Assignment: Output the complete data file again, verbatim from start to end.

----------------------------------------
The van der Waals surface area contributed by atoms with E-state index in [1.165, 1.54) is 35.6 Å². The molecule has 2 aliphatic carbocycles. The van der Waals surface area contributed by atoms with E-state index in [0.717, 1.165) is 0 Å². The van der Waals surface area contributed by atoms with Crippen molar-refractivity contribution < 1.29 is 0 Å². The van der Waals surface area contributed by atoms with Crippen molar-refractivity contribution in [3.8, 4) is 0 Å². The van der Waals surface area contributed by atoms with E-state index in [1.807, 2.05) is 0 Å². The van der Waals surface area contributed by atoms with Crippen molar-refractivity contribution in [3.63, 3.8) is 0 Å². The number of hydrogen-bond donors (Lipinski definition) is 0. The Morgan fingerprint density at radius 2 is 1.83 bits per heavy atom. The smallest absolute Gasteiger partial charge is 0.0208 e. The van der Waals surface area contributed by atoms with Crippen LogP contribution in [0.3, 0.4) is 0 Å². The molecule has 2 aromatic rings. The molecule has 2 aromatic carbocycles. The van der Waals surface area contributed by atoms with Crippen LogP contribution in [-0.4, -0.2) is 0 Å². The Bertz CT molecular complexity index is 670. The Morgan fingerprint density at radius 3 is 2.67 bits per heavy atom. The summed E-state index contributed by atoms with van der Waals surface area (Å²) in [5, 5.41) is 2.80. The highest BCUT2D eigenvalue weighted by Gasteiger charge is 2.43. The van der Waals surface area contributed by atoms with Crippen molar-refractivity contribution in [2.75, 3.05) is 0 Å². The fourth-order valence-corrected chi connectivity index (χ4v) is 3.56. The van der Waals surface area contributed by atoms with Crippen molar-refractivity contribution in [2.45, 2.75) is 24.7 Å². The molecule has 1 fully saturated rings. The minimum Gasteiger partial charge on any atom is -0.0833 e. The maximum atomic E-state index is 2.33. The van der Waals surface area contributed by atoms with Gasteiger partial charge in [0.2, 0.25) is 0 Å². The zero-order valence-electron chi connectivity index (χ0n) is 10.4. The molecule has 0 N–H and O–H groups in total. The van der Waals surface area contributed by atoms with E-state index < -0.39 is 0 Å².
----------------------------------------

The van der Waals surface area contributed by atoms with E-state index in [1.165, 1.54) is 35.6 Å². The molecule has 2 aliphatic carbocycles. The van der Waals surface area contributed by atoms with E-state index in [0.717, 1.165) is 0 Å². The van der Waals surface area contributed by atoms with Crippen molar-refractivity contribution < 1.29 is 0 Å². The van der Waals surface area contributed by atoms with Crippen molar-refractivity contribution in [3.8, 4) is 0 Å². The van der Waals surface area contributed by atoms with E-state index in [1.807, 2.05) is 0 Å². The van der Waals surface area contributed by atoms with Crippen molar-refractivity contribution in [3.63, 3.8) is 0 Å². The number of hydrogen-bond donors (Lipinski definition) is 0. The Morgan fingerprint density at radius 2 is 1.83 bits per heavy atom. The smallest absolute Gasteiger partial charge is 0.0208 e. The van der Waals surface area contributed by atoms with Crippen LogP contribution in [0.3, 0.4) is 0 Å². The molecule has 2 aromatic rings. The molecule has 2 aromatic carbocycles. The van der Waals surface area contributed by atoms with Crippen LogP contribution in [-0.4, -0.2) is 0 Å². The Bertz CT molecular complexity index is 670. The Morgan fingerprint density at radius 3 is 2.67 bits per heavy atom. The summed E-state index contributed by atoms with van der Waals surface area (Å²) in [5, 5.41) is 2.80. The highest BCUT2D eigenvalue weighted by Gasteiger charge is 2.43. The van der Waals surface area contributed by atoms with Crippen molar-refractivity contribution in [2.75, 3.05) is 0 Å². The fourth-order valence-corrected chi connectivity index (χ4v) is 3.56. The van der Waals surface area contributed by atoms with Crippen molar-refractivity contribution in [2.45, 2.75) is 24.7 Å². The molecule has 1 fully saturated rings. The minimum Gasteiger partial charge on any atom is -0.0833 e. The maximum atomic E-state index is 2.33. The van der Waals surface area contributed by atoms with Gasteiger partial charge in [0.2, 0.25) is 0 Å². The zero-order valence-electron chi connectivity index (χ0n) is 10.4. The molecule has 0 N–H and O–H groups in total. The van der Waals surface area contributed by atoms with E-state index < -0.39 is 0 Å².